Because Faith is the only church in Timothy Township, we are considered a community church.  Many friends of Faith donated funds and labor when a fellowship hall was added to the church building.  The events that precipitated the addition are interesting.  We were planning a benefit dinner for the grandson of one our members who had a snowmobile accident and became a paraplegic.  Because Faith’s basement was too small to accommodate the number anticipated, Crosslake Lutheran invited us to use their kitchen and fellowship hall.  Also, because the boy attended the Catholic Church, I made sure the priest knew what was happening.  He gave us his blessing and announced the dinner to his congregation.

After the dinner, as we were cleaning up, I noticed one of our councilmen pacing the length and width of the fellowship hall.  About two weeks later, I noticed little stakes pounded into the ground outside our church.  Next, the Carlson brothers drew up a simple plan on an 8 ½ by 11 sheet of graph paper.  It showed a fellowship hall that was handicap accessible with a ramp to the sanctuary, two bathrooms, two offices, space for long tables for our fund-raising dinners, a beautiful large kitchen, and a utility-furnace room.  Volunteer labor accomplished the designing and construction of the building within a year.  The sale of the parsonage and donations from the congregation and community paid for the entire addition before it was even finished.

We have since held benefit dinners for a family who lost their home to fire and a member who needed a kidney transplant.  Our church secretary sends our newsletter to the “Minneapolis Star and Tribune”.  After reading about the transplant in our newsletter, a reporter from the newspaper came to the area and interviewed the woman receiving the transplant and the stepdaughter who donated her kidney.  A story complete with pictures was published in the newspaper.

Bonnie Schlapkohl

We have served many church dinners since the early seventies, but the one that stands out from the rest is when we had blue potatoes.  I had tinted some bedroom curtains blue and used my pressure cooker to do it.  I didn’t get all the dye washed out before that first batch of potatoes.  That got it all.  The girls razzed me about that for a long time.

Janis Allen

In November of 1963 the current organist, Elise Murrer, had to leave the area and care for one of her daughters.  Julie Moser and I were given the bright idea to play the organ so we would have music for Christmas. She played the tenor and bass lines and I played the soprano and alto lines. We had taken piano lessons together and were used to playing duets.

We practiced like crazy for the first few months and then got to the point where we didn’t think we had to practice that often. We would get to church early enough to go through the hymns a few times and felt that was sufficient. Julie got a job for the summer a year or so later and was only able to be home on Sundays. Since the job was on an island her dad, Harold Moser, had to go pick her up.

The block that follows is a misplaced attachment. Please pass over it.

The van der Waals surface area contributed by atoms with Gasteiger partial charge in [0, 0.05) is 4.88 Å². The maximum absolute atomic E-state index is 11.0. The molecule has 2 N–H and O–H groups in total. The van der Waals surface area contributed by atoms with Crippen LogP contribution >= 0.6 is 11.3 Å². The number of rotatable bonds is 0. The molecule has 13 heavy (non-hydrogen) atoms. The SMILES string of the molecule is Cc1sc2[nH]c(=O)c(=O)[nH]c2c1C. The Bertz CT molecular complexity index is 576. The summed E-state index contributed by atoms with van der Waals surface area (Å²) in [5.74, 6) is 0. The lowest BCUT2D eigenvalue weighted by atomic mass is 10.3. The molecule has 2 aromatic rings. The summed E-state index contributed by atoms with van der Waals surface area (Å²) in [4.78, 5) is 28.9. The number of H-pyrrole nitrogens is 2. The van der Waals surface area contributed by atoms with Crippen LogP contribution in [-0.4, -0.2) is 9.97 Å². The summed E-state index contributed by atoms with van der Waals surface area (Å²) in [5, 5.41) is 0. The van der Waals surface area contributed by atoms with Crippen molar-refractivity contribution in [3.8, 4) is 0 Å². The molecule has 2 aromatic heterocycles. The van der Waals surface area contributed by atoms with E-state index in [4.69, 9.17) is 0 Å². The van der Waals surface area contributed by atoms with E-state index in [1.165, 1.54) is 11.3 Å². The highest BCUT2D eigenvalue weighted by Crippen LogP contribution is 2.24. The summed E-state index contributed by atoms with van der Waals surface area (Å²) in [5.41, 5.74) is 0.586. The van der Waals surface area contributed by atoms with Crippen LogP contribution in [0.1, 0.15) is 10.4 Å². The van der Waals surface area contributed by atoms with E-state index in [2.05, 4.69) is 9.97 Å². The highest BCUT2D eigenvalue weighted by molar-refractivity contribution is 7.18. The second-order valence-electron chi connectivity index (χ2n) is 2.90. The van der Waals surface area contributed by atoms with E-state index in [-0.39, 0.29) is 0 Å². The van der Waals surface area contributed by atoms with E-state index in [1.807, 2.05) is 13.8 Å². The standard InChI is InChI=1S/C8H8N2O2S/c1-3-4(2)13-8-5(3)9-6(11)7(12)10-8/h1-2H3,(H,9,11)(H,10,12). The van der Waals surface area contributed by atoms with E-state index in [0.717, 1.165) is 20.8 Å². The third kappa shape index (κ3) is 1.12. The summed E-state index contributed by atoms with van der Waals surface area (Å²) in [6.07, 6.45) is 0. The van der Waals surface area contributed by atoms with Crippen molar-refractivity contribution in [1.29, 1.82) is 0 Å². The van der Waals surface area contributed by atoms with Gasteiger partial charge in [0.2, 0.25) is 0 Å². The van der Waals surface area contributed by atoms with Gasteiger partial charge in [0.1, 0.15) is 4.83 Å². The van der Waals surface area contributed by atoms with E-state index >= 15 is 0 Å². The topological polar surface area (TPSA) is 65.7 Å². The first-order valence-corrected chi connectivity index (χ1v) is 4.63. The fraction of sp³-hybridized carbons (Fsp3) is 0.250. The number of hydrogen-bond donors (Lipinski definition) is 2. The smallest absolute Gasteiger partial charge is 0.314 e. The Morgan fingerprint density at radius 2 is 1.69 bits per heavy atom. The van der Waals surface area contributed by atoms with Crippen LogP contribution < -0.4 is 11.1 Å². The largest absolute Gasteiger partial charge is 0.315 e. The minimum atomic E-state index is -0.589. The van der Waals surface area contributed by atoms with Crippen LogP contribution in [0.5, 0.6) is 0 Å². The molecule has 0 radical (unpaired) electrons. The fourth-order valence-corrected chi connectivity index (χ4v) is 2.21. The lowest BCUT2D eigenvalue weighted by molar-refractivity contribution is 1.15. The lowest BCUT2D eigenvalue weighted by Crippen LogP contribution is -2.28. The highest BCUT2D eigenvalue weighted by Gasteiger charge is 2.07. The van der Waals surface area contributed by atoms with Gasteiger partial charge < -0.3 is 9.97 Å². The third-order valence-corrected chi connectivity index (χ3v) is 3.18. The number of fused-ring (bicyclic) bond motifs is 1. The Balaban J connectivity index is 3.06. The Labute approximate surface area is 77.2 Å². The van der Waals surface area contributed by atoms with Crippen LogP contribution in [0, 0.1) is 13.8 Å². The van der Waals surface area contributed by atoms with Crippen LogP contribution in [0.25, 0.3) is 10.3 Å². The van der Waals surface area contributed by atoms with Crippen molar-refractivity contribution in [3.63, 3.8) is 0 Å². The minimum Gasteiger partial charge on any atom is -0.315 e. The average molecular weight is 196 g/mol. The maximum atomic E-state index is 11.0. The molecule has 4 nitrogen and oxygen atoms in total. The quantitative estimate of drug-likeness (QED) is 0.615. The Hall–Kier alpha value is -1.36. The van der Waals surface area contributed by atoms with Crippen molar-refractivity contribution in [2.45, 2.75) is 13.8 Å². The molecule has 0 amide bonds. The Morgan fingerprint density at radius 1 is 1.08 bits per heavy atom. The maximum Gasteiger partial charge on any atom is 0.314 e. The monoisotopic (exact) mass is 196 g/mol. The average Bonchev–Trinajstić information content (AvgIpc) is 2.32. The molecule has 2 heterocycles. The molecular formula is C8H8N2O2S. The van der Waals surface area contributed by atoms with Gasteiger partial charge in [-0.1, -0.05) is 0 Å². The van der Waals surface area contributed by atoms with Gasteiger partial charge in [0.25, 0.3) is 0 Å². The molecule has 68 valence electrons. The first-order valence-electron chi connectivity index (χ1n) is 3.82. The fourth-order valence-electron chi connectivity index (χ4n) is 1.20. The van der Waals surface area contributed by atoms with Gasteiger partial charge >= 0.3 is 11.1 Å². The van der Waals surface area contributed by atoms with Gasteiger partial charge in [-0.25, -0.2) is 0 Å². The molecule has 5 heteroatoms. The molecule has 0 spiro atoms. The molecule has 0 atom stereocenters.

One Sunday she was late getting from the island to the mainland and therefore we didn’t have time to practice prior to the worship service starting. I opened the book to the page we were supposed to play and we started playing – but it was an awful sound. I whispered “2 flats!” and she said “two sharps!” I was playing the song on the right page and she was playing the one on the left page. Naturally, it was hysterically funny and we had the worst time trying not to laugh during the whole service.

After church, someone in the congregation said, “I thought you were playing with your mittens on!”

Whenever we had guest pastors for Sunday worship they would do a double take when they saw two organists playing at the same time.

We weren’t planning on it being a lifetime commitment, but for me that’s what it turned out to be. Julie graduated from high school three years later and moved to Minneapolis, which left me alone on the organ bench where I have been ever since except for the two years Loni Anderson played after I “retired”. When Loni moved away I got the job back again. Joyce Nielsen gave me a six-month vacation one year and that was a welcome relief. When you figure that all out I have been playing the organ at Faith for 40 some years. My, how time flies!

Pastor Mar:   Unorthodox Baptism

In the spring of 2005 young men from our congregation were putting steel siding on the outside of our church.  Two of them were members of our congregation.  I did not know the other worker.

About lunchtime the young man I did not know came into my office followed by Tracy.  The young man removed his hat, smiled, and said, “Hi, Pastor.  Do you baptize people?

“I sure do!” I replied.

“Well, I’ve never been baptized, he said.

“Would you like to be?” I responded.

“Yes,” he said.

“When would be a good time?” I asked.  He shrugged his shoulders, so I said, “How about now!”  He readily agreed.